Beyond Pink Carnations: Why I Don’t Do Mother’s Day at Church

Beyond Pink Carnations: Why I Don’t Do Mother’s Day at Church May 5, 2015

Most Sunday mornings, I take a few prayerful moments before worship. I stand at the window, and I watch people come.

They come with hope and thanksgiving. They come with expectation, and hella heavy baggage. They come with joy and they come bearing gifts. Often, they come with heartbreak. And while I don’t always know what that is for each person, I often do. I spot the one with the recent diagnosis; the newly or nearly divorced; the struggling to make ends meet; the care-worn who just moved in with an aging parent; the one who is doubting the very existence of God, but still shows up to be the Church, and to be with their people… I watch them approach, and I pray for them. I pray for the wisdom of my words. I take all this in, and sometimes by the time I get to the sanctuary, my heart is so full I can hardly breathe.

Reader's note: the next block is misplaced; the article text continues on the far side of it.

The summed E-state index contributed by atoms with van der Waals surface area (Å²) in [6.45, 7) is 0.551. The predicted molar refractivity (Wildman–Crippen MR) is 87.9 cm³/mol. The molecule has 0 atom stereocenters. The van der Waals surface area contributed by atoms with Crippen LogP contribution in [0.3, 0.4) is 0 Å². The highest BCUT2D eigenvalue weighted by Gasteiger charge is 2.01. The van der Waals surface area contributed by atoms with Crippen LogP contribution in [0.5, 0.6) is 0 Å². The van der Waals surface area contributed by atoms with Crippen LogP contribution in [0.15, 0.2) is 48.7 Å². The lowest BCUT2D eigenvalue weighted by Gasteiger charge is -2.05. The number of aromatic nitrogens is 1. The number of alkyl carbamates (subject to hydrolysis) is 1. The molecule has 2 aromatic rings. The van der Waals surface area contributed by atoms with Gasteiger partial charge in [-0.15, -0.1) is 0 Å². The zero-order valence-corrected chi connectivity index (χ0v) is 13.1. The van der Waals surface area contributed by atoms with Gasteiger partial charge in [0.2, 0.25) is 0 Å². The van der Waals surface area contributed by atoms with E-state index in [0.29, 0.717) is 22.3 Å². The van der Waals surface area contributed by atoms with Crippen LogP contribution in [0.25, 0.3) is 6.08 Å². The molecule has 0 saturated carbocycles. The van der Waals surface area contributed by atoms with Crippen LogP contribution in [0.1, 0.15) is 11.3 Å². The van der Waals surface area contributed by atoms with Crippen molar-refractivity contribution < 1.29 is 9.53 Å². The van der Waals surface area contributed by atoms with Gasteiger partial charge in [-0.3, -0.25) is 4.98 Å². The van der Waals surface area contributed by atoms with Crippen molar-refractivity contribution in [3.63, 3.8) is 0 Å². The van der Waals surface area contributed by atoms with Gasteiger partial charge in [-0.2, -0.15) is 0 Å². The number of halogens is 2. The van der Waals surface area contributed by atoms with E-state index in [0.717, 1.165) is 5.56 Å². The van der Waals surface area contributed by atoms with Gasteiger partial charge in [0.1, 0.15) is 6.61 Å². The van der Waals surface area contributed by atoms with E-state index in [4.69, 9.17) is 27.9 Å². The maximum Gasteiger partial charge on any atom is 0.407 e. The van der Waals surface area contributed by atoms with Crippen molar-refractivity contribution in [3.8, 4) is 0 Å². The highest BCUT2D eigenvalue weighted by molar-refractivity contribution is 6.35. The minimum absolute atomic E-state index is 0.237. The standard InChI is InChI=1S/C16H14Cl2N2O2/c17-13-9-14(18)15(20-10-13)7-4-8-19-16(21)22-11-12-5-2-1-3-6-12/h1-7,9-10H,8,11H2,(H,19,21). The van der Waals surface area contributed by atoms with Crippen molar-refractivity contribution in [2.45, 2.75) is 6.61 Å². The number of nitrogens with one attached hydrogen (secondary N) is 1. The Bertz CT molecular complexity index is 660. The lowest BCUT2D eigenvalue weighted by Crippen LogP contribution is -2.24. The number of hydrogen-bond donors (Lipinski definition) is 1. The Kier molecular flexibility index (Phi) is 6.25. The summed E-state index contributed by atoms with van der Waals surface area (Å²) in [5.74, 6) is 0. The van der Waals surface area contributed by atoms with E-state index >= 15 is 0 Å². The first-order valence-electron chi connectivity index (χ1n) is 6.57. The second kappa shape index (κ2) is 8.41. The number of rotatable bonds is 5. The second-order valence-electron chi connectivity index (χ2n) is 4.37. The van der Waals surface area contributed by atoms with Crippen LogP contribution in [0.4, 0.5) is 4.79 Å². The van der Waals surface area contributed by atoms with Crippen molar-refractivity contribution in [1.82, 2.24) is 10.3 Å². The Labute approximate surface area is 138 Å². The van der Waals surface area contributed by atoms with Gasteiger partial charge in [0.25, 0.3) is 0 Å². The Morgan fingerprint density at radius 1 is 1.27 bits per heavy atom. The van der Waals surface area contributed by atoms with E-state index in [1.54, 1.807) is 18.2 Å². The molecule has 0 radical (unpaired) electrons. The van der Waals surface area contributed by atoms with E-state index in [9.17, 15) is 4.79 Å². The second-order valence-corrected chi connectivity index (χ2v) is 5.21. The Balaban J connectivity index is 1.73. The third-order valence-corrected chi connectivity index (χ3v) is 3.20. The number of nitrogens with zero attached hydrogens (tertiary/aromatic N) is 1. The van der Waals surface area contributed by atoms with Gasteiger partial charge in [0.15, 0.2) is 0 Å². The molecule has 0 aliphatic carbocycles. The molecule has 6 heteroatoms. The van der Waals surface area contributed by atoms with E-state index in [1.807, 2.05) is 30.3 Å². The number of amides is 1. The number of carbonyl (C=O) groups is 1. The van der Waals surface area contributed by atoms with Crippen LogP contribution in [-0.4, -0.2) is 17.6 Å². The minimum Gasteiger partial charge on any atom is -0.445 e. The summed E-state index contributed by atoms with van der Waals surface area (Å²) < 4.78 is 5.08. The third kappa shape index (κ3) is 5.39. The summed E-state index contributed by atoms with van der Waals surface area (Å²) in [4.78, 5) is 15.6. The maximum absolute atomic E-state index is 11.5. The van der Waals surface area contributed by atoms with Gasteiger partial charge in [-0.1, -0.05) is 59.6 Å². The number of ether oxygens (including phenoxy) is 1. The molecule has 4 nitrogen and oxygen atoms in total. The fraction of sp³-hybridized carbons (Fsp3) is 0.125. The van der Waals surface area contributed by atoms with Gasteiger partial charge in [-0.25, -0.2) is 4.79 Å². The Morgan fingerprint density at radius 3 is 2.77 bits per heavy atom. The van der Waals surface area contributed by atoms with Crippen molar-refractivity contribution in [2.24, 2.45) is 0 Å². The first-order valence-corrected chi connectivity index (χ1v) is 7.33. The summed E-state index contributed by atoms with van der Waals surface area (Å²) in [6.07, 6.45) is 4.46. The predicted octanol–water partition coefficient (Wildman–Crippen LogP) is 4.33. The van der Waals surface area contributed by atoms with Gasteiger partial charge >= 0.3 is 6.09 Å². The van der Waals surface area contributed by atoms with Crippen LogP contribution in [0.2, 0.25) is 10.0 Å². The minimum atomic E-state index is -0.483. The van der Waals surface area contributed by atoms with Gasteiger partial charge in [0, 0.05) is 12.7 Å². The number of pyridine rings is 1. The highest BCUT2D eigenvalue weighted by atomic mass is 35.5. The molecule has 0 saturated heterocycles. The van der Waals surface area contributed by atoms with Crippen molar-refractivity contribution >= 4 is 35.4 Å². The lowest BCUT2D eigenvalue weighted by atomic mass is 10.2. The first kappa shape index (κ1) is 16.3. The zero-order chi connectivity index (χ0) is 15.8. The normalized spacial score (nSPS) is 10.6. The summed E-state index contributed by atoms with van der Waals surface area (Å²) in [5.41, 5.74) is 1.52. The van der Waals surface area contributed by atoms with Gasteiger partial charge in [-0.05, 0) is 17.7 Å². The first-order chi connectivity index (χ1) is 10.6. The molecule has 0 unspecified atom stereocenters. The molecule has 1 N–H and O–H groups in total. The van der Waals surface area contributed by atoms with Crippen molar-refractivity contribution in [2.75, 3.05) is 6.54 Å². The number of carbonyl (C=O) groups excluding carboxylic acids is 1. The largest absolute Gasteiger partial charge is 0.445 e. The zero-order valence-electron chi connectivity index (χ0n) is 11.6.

On Mother’s day, my parking lot watch will show me happy, brightly-dressed families who have brunchy plans after church. I am joyful with these families. I am grateful for these families.

But here’s who else I see. I see the woman who had a miscarriage. The man whose mother just died. The one whose mother was abusive, or absent. I see the couple who has spent tens of thousands of dollars at the fertility clinic, without hopeful results. The ones who wait, and wait, and wait for the gift of adoption. The ones who have chosen other life-giving paths over parenthood, but feel ever-so slightly judged when it is time to “celebrate mothers.”